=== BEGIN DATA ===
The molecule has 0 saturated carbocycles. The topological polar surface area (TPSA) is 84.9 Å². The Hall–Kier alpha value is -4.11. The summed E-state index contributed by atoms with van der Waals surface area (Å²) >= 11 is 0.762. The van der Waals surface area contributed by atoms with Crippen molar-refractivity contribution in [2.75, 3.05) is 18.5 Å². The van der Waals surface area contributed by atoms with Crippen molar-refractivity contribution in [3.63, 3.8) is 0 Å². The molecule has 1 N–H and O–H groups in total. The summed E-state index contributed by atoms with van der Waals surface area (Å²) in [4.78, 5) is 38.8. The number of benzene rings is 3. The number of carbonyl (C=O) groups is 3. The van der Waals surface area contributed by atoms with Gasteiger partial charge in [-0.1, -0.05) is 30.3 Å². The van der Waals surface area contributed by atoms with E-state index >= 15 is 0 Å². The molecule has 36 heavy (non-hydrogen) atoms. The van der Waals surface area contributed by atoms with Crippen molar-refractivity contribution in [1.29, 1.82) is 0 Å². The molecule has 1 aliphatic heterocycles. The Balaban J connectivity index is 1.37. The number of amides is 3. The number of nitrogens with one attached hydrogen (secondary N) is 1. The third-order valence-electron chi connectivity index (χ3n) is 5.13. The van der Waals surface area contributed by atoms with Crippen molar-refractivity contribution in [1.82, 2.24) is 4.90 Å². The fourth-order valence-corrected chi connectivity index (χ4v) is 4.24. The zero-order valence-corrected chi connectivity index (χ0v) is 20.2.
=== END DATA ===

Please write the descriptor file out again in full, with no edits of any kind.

The molecule has 0 saturated carbocycles. The topological polar surface area (TPSA) is 84.9 Å². The Hall–Kier alpha value is -4.11. The summed E-state index contributed by atoms with van der Waals surface area (Å²) >= 11 is 0.762. The van der Waals surface area contributed by atoms with Crippen molar-refractivity contribution in [2.75, 3.05) is 18.5 Å². The van der Waals surface area contributed by atoms with Crippen molar-refractivity contribution in [3.63, 3.8) is 0 Å². The molecule has 1 N–H and O–H groups in total. The summed E-state index contributed by atoms with van der Waals surface area (Å²) in [4.78, 5) is 38.8. The number of benzene rings is 3. The number of carbonyl (C=O) groups is 3. The van der Waals surface area contributed by atoms with Gasteiger partial charge in [-0.1, -0.05) is 30.3 Å². The van der Waals surface area contributed by atoms with E-state index >= 15 is 0 Å². The molecule has 36 heavy (non-hydrogen) atoms. The van der Waals surface area contributed by atoms with Crippen molar-refractivity contribution in [1.29, 1.82) is 0 Å². The molecule has 1 aliphatic heterocycles. The Balaban J connectivity index is 1.37. The number of amides is 3. The number of nitrogens with one attached hydrogen (secondary N) is 1. The third-order valence-electron chi connectivity index (χ3n) is 5.13. The van der Waals surface area contributed by atoms with Crippen molar-refractivity contribution in [1.82, 2.24) is 4.90 Å². The fourth-order valence-corrected chi connectivity index (χ4v) is 4.24. The zero-order valence-corrected chi connectivity index (χ0v) is 20.2.